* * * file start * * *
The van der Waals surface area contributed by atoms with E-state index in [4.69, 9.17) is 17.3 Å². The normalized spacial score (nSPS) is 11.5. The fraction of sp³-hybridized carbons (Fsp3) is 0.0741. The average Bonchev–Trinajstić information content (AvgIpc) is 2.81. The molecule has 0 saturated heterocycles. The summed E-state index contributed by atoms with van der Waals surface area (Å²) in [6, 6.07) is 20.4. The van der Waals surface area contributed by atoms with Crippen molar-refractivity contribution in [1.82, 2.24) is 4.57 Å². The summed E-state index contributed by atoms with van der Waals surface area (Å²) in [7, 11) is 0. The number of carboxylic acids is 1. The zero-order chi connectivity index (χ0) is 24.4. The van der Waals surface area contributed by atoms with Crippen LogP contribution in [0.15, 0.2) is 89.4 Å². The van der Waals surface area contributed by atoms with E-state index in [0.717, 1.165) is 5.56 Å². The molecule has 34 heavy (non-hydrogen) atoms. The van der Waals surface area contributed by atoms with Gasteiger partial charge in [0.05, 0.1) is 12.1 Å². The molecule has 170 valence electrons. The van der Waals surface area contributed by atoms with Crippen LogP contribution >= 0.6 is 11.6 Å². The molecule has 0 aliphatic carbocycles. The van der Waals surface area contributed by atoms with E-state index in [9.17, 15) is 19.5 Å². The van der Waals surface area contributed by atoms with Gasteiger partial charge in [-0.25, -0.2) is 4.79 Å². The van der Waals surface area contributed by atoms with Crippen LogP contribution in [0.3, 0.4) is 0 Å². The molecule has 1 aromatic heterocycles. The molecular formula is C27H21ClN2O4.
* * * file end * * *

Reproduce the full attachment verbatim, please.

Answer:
The van der Waals surface area contributed by atoms with E-state index in [4.69, 9.17) is 17.3 Å². The normalized spacial score (nSPS) is 11.5. The fraction of sp³-hybridized carbons (Fsp3) is 0.0741. The average Bonchev–Trinajstić information content (AvgIpc) is 2.81. The molecule has 0 saturated heterocycles. The summed E-state index contributed by atoms with van der Waals surface area (Å²) in [6, 6.07) is 20.4. The van der Waals surface area contributed by atoms with Crippen molar-refractivity contribution in [1.82, 2.24) is 4.57 Å². The summed E-state index contributed by atoms with van der Waals surface area (Å²) in [7, 11) is 0. The number of carboxylic acids is 1. The zero-order chi connectivity index (χ0) is 24.4. The van der Waals surface area contributed by atoms with Crippen LogP contribution in [0.15, 0.2) is 89.4 Å². The van der Waals surface area contributed by atoms with E-state index in [0.717, 1.165) is 5.56 Å². The molecule has 34 heavy (non-hydrogen) atoms. The van der Waals surface area contributed by atoms with Gasteiger partial charge in [0.05, 0.1) is 12.1 Å². The molecule has 170 valence electrons. The van der Waals surface area contributed by atoms with Crippen LogP contribution >= 0.6 is 11.6 Å². The molecule has 0 aliphatic carbocycles. The van der Waals surface area contributed by atoms with E-state index in [9.17, 15) is 19.5 Å². The van der Waals surface area contributed by atoms with Gasteiger partial charge in [-0.25, -0.2) is 4.79 Å². The van der Waals surface area contributed by atoms with Crippen LogP contribution in [0.3, 0.4) is 0 Å². The molecule has 1 aromatic heterocycles. The molecular formula is C27H21ClN2O4.